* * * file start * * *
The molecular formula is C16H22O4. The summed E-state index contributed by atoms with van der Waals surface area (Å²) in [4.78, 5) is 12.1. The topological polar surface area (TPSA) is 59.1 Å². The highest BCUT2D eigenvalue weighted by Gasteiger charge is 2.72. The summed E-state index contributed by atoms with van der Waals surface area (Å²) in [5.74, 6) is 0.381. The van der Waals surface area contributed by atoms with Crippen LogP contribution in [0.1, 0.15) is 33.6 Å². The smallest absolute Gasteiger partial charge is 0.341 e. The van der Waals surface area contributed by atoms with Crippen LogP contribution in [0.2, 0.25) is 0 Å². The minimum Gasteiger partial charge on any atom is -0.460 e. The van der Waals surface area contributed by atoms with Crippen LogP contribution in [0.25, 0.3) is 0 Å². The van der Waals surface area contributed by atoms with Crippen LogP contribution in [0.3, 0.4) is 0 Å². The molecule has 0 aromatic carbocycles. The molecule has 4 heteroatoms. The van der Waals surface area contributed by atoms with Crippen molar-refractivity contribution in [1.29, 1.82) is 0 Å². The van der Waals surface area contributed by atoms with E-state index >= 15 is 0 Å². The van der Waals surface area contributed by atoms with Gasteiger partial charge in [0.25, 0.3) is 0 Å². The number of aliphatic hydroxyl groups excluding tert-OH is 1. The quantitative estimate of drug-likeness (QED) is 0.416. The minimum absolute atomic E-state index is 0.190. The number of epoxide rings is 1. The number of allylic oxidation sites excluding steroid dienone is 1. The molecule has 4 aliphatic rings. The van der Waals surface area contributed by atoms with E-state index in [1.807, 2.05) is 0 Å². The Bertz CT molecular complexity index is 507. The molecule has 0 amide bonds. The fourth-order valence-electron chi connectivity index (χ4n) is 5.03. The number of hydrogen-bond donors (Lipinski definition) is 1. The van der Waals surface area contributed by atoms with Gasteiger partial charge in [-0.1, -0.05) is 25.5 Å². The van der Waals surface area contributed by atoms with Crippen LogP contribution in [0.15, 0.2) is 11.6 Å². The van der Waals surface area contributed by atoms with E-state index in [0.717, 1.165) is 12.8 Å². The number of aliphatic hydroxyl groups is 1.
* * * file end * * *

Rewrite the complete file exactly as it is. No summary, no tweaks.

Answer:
The molecular formula is C16H22O4. The summed E-state index contributed by atoms with van der Waals surface area (Å²) in [4.78, 5) is 12.1. The topological polar surface area (TPSA) is 59.1 Å². The highest BCUT2D eigenvalue weighted by Gasteiger charge is 2.72. The summed E-state index contributed by atoms with van der Waals surface area (Å²) in [5.74, 6) is 0.381. The van der Waals surface area contributed by atoms with Crippen LogP contribution in [0.1, 0.15) is 33.6 Å². The smallest absolute Gasteiger partial charge is 0.341 e. The van der Waals surface area contributed by atoms with Crippen LogP contribution in [0.2, 0.25) is 0 Å². The minimum Gasteiger partial charge on any atom is -0.460 e. The van der Waals surface area contributed by atoms with Crippen LogP contribution in [0.25, 0.3) is 0 Å². The van der Waals surface area contributed by atoms with Crippen LogP contribution in [0.3, 0.4) is 0 Å². The molecule has 0 aromatic carbocycles. The molecule has 4 heteroatoms. The van der Waals surface area contributed by atoms with Crippen molar-refractivity contribution in [1.29, 1.82) is 0 Å². The van der Waals surface area contributed by atoms with E-state index >= 15 is 0 Å². The van der Waals surface area contributed by atoms with Gasteiger partial charge in [0.25, 0.3) is 0 Å². The number of aliphatic hydroxyl groups excluding tert-OH is 1. The quantitative estimate of drug-likeness (QED) is 0.416. The minimum absolute atomic E-state index is 0.190. The number of epoxide rings is 1. The number of allylic oxidation sites excluding steroid dienone is 1. The molecule has 4 aliphatic rings. The van der Waals surface area contributed by atoms with E-state index in [1.807, 2.05) is 0 Å². The Bertz CT molecular complexity index is 507. The molecule has 0 amide bonds. The fourth-order valence-electron chi connectivity index (χ4n) is 5.03. The number of hydrogen-bond donors (Lipinski definition) is 1. The van der Waals surface area contributed by atoms with Gasteiger partial charge in [-0.1, -0.05) is 25.5 Å². The van der Waals surface area contributed by atoms with Crippen LogP contribution in [0.15, 0.2) is 11.6 Å². The van der Waals surface area contributed by atoms with E-state index in [0.717, 1.165) is 12.8 Å². The number of aliphatic hydroxyl groups is 1.